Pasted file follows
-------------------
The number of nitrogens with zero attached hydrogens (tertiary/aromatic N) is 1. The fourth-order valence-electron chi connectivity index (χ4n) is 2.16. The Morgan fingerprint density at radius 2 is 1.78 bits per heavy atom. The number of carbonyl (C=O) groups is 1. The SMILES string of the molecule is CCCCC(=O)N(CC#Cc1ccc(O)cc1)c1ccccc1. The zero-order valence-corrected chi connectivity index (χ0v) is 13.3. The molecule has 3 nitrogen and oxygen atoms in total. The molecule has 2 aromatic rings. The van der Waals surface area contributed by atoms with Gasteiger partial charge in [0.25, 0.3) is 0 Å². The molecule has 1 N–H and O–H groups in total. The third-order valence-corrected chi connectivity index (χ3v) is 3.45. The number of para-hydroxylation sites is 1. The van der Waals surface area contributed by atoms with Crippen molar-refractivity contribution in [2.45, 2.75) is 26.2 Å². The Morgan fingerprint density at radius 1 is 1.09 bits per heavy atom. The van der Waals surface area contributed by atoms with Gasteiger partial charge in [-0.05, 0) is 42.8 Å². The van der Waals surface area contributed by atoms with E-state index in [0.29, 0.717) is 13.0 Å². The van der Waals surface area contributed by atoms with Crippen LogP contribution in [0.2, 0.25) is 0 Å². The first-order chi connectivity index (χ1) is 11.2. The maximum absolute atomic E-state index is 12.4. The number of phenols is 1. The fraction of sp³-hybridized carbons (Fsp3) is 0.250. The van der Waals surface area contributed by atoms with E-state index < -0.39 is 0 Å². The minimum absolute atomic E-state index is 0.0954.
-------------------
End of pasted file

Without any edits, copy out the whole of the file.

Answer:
The number of nitrogens with zero attached hydrogens (tertiary/aromatic N) is 1. The fourth-order valence-electron chi connectivity index (χ4n) is 2.16. The Morgan fingerprint density at radius 2 is 1.78 bits per heavy atom. The number of carbonyl (C=O) groups is 1. The SMILES string of the molecule is CCCCC(=O)N(CC#Cc1ccc(O)cc1)c1ccccc1. The zero-order valence-corrected chi connectivity index (χ0v) is 13.3. The molecule has 3 nitrogen and oxygen atoms in total. The molecule has 2 aromatic rings. The van der Waals surface area contributed by atoms with Gasteiger partial charge in [0.25, 0.3) is 0 Å². The molecule has 1 N–H and O–H groups in total. The third-order valence-corrected chi connectivity index (χ3v) is 3.45. The number of para-hydroxylation sites is 1. The van der Waals surface area contributed by atoms with Crippen molar-refractivity contribution in [2.45, 2.75) is 26.2 Å². The Morgan fingerprint density at radius 1 is 1.09 bits per heavy atom. The van der Waals surface area contributed by atoms with Gasteiger partial charge in [-0.05, 0) is 42.8 Å². The van der Waals surface area contributed by atoms with E-state index in [0.29, 0.717) is 13.0 Å². The van der Waals surface area contributed by atoms with Crippen LogP contribution in [0.2, 0.25) is 0 Å². The first-order chi connectivity index (χ1) is 11.2. The maximum absolute atomic E-state index is 12.4. The number of phenols is 1. The fraction of sp³-hybridized carbons (Fsp3) is 0.250. The van der Waals surface area contributed by atoms with E-state index < -0.39 is 0 Å². The minimum absolute atomic E-state index is 0.0954.